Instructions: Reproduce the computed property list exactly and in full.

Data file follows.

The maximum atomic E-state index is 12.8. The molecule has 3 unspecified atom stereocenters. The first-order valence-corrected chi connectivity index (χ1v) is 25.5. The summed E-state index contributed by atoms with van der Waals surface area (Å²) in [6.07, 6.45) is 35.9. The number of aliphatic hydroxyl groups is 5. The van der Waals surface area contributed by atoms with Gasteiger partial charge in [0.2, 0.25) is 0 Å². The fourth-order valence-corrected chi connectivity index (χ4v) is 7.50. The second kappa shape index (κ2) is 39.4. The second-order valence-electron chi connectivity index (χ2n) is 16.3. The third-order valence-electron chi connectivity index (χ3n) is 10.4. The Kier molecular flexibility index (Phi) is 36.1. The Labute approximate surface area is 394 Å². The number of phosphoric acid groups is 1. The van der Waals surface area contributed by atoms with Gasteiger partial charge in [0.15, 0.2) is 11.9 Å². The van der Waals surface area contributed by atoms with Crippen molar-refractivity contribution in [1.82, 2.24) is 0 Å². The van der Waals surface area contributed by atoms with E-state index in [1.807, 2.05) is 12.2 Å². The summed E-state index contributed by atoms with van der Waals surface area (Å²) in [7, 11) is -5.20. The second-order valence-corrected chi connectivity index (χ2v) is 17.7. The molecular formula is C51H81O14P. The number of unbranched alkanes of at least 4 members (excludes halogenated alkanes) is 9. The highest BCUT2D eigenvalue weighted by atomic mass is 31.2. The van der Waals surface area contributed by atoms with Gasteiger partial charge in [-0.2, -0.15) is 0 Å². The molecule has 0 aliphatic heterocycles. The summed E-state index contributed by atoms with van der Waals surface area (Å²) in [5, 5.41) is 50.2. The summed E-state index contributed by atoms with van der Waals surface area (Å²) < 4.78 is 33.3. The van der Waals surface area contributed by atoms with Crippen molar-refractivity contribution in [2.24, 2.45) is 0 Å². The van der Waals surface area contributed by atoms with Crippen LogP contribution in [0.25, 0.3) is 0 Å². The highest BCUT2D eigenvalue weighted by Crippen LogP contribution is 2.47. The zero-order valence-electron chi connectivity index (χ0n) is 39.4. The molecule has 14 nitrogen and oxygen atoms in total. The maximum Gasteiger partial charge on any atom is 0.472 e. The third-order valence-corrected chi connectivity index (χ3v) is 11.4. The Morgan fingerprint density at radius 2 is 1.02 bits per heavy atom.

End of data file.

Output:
The maximum atomic E-state index is 12.8. The molecule has 3 unspecified atom stereocenters. The first-order valence-corrected chi connectivity index (χ1v) is 25.5. The summed E-state index contributed by atoms with van der Waals surface area (Å²) in [6.07, 6.45) is 35.9. The number of aliphatic hydroxyl groups is 5. The van der Waals surface area contributed by atoms with Gasteiger partial charge in [0.2, 0.25) is 0 Å². The fourth-order valence-corrected chi connectivity index (χ4v) is 7.50. The second kappa shape index (κ2) is 39.4. The second-order valence-electron chi connectivity index (χ2n) is 16.3. The third-order valence-electron chi connectivity index (χ3n) is 10.4. The Kier molecular flexibility index (Phi) is 36.1. The Labute approximate surface area is 394 Å². The number of phosphoric acid groups is 1. The van der Waals surface area contributed by atoms with Gasteiger partial charge in [0.15, 0.2) is 11.9 Å². The van der Waals surface area contributed by atoms with Crippen molar-refractivity contribution in [1.82, 2.24) is 0 Å². The van der Waals surface area contributed by atoms with E-state index in [1.807, 2.05) is 12.2 Å². The summed E-state index contributed by atoms with van der Waals surface area (Å²) in [7, 11) is -5.20. The second-order valence-corrected chi connectivity index (χ2v) is 17.7. The molecular formula is C51H81O14P. The number of unbranched alkanes of at least 4 members (excludes halogenated alkanes) is 9. The highest BCUT2D eigenvalue weighted by atomic mass is 31.2. The van der Waals surface area contributed by atoms with Gasteiger partial charge in [-0.2, -0.15) is 0 Å². The molecule has 0 aliphatic heterocycles. The summed E-state index contributed by atoms with van der Waals surface area (Å²) in [5, 5.41) is 50.2. The summed E-state index contributed by atoms with van der Waals surface area (Å²) < 4.78 is 33.3. The van der Waals surface area contributed by atoms with Crippen molar-refractivity contribution in [2.24, 2.45) is 0 Å². The van der Waals surface area contributed by atoms with Crippen LogP contribution in [0.25, 0.3) is 0 Å². The highest BCUT2D eigenvalue weighted by Crippen LogP contribution is 2.47. The zero-order valence-electron chi connectivity index (χ0n) is 39.4. The molecule has 14 nitrogen and oxygen atoms in total. The maximum Gasteiger partial charge on any atom is 0.472 e. The third-order valence-corrected chi connectivity index (χ3v) is 11.4. The Morgan fingerprint density at radius 2 is 1.02 bits per heavy atom.